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The Course and North Front

Stowe Landscape Gardens


The Course is the name given to the long avenue that forms the northwest boundary of the gardens. (The Survey suggests that the name refers either to deer coursing or to horse racing.) It follows the line of a Roman road, and the southern section of it forms the main drive to the North Front of the house for visitors arriving by either the Oxford Road or the Buckingham Road, which joins it at the Boycott Pavilions on the southern end.

Buildings and Monuments

A map of the Course and North Front


The Survey claims that, although the landscape history of this character area before the 1680s is not known, proposal drawings for the North Court made between 1680 and 1683 indicate that the basic layout for the area was already established at that time and did not change significantly before the 1719 Bridgeman plan was drawn. The Course followed the axis of the old Roman road, and the only buildings of note along its length are the Boycott Pavilions to the southwest and the Equestrian Statue of George the First in line with the House.

This statue was in place by 1723 or 1724, but it was located on the Course itself, on a mount. Between it and the House was a canal which, according to the Survey, was dug in 1716, lined with clay the next year, and completed in 1719. It was in the form of a narrow rectangle, in line with the central axis of the house, having a rounded end on the north. At the southern end of the canal were two river gods pouring water from their urns into the water below. Between the canal and the house was the North Court -- a paved area with a semi-circular northern end surrounded by a low post-and-rail fence. The North Front of the House itself was altered in the 1720s with the addition of the north portico and towers on the corners. It was not until the 1770s, however, that the colonnades and the attic storey were added to the House -- at about the same time as the South Front was being altered for the final time.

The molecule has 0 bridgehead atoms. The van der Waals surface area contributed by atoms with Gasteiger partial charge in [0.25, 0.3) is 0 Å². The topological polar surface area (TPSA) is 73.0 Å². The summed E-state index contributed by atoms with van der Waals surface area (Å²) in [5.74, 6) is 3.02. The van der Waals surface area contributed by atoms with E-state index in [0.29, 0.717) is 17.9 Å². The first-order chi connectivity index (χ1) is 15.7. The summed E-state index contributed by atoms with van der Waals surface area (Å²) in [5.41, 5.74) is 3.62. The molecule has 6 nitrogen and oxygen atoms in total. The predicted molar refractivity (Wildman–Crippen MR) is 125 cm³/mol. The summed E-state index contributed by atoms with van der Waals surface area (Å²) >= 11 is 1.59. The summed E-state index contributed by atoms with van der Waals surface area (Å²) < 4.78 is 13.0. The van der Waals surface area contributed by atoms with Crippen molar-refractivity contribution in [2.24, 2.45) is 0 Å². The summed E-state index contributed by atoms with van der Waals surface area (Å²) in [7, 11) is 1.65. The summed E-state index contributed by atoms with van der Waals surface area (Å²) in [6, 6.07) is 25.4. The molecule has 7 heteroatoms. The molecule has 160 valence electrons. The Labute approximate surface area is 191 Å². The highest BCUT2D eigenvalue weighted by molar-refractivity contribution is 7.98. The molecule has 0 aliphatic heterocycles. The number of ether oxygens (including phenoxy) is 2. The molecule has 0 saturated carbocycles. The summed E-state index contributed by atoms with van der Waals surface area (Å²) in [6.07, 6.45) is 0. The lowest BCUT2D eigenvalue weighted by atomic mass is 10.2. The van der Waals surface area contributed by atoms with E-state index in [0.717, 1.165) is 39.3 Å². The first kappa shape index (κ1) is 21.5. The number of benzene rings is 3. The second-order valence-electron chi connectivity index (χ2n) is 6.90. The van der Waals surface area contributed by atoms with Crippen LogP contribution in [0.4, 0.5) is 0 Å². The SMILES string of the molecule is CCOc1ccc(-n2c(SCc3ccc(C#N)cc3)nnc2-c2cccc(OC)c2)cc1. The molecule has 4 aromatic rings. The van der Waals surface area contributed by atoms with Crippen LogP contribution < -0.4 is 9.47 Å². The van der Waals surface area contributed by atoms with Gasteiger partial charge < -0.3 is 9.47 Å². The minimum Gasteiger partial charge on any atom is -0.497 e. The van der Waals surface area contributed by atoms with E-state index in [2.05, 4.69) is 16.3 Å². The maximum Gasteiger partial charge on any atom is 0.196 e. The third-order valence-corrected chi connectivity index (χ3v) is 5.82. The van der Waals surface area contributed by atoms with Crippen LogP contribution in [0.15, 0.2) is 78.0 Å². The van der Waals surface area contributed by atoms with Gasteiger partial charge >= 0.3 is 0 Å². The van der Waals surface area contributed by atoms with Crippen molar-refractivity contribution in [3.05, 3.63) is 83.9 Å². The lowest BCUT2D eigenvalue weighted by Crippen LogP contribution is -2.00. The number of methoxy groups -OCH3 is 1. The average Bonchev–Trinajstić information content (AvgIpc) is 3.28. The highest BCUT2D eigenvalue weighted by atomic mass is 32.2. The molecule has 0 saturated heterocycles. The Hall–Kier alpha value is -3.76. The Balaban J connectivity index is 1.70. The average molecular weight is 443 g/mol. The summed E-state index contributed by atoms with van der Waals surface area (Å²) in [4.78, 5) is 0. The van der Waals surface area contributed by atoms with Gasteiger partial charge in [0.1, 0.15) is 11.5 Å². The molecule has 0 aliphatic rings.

According to the Survey, there are a number of accounts in 1721 for planting large numbers of beech trees on either side of the canal. The Survey also notes that Gilbert West, in his poem on Stowe, describes these rows of trees as appearing like opposed armies, and that Lord Cobham had been a soldier in the Duke of Marlborough's army. Sir John Vanbrough had previously designed the Grand Avenue at Marlborough's seat, Blenheim Palace, where the trees were supposed to represent soldiers in the Battle of Blenheim. It is possible that a similar theme was intended at Stowe.

The Boycott Pavilions (so named after a nearby village) were built in 1727-1728, the southern one built first as an open structure punctuating the southwest end of Nelson's Walk, and the northern one built within a year as an enclosed house intended for a friend and comrade in arms of Lord Cobham. The Pavilions were built as James Gibbs designed them, with pyramidal roofs which continued the architectural theme of Vanbrugh's Pyramid and Coucher's Obelisk in the area of the Building Reserve and the guglio in the center of the Octagon Lake. These roofs were replaced by octapartite domes topped by cupolas in 1758, and the buildings remain in this state.

Between the two Pavilions was a gateway designed by William Kent and built, according to Bevington, in 1731. This gateway was later taken down and re-erected in 1760 on the far side of the Oxford Water near the junction of the Oxford Avenue and the Chackmore road. About the same time, the canal between the Statue of George the First and the House was filled in (the beech groves on either side having been almost completely felled in 1741). The statue itself was relocated closer to the House around 1803 when the North Court was redesigned with a carriage drive that follows the lines of the colonnade.

Other than these final changes around the turn of the 19th Century, little was done to the Course and North Front until 1945, when the remaining elms lining the Oxford Avenue were compulsorily felled during the war. The Avenue was replanted with two types of limes in 1952 and 1957.

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John D. Tatter, Birmingham-Southern College,